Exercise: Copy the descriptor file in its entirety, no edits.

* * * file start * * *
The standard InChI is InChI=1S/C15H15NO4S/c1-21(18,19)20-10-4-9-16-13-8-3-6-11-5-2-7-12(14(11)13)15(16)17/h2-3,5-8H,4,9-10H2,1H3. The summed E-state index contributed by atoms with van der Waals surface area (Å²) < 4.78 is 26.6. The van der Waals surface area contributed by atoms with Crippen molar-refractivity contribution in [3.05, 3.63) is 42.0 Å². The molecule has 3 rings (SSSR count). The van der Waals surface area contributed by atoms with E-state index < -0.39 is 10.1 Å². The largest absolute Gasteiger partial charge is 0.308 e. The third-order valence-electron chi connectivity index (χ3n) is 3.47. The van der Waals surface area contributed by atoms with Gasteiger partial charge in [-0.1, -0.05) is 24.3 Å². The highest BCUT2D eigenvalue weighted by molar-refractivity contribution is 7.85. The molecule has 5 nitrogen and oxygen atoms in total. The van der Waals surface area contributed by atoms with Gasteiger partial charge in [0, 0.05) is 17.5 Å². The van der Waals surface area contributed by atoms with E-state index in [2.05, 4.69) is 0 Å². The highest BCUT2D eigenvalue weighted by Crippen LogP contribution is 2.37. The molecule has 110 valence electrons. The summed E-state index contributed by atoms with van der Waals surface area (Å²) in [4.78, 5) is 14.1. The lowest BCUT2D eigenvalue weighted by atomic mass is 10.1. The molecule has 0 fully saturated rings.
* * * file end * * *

The standard InChI is InChI=1S/C15H15NO4S/c1-21(18,19)20-10-4-9-16-13-8-3-6-11-5-2-7-12(14(11)13)15(16)17/h2-3,5-8H,4,9-10H2,1H3. The summed E-state index contributed by atoms with van der Waals surface area (Å²) < 4.78 is 26.6. The van der Waals surface area contributed by atoms with Crippen molar-refractivity contribution in [3.05, 3.63) is 42.0 Å². The molecule has 3 rings (SSSR count). The van der Waals surface area contributed by atoms with E-state index < -0.39 is 10.1 Å². The largest absolute Gasteiger partial charge is 0.308 e. The third-order valence-electron chi connectivity index (χ3n) is 3.47. The van der Waals surface area contributed by atoms with Gasteiger partial charge in [-0.1, -0.05) is 24.3 Å². The highest BCUT2D eigenvalue weighted by molar-refractivity contribution is 7.85. The molecule has 5 nitrogen and oxygen atoms in total. The van der Waals surface area contributed by atoms with Gasteiger partial charge in [0, 0.05) is 17.5 Å². The van der Waals surface area contributed by atoms with E-state index in [2.05, 4.69) is 0 Å². The highest BCUT2D eigenvalue weighted by Crippen LogP contribution is 2.37. The molecule has 110 valence electrons. The summed E-state index contributed by atoms with van der Waals surface area (Å²) in [4.78, 5) is 14.1. The lowest BCUT2D eigenvalue weighted by atomic mass is 10.1. The molecule has 0 fully saturated rings.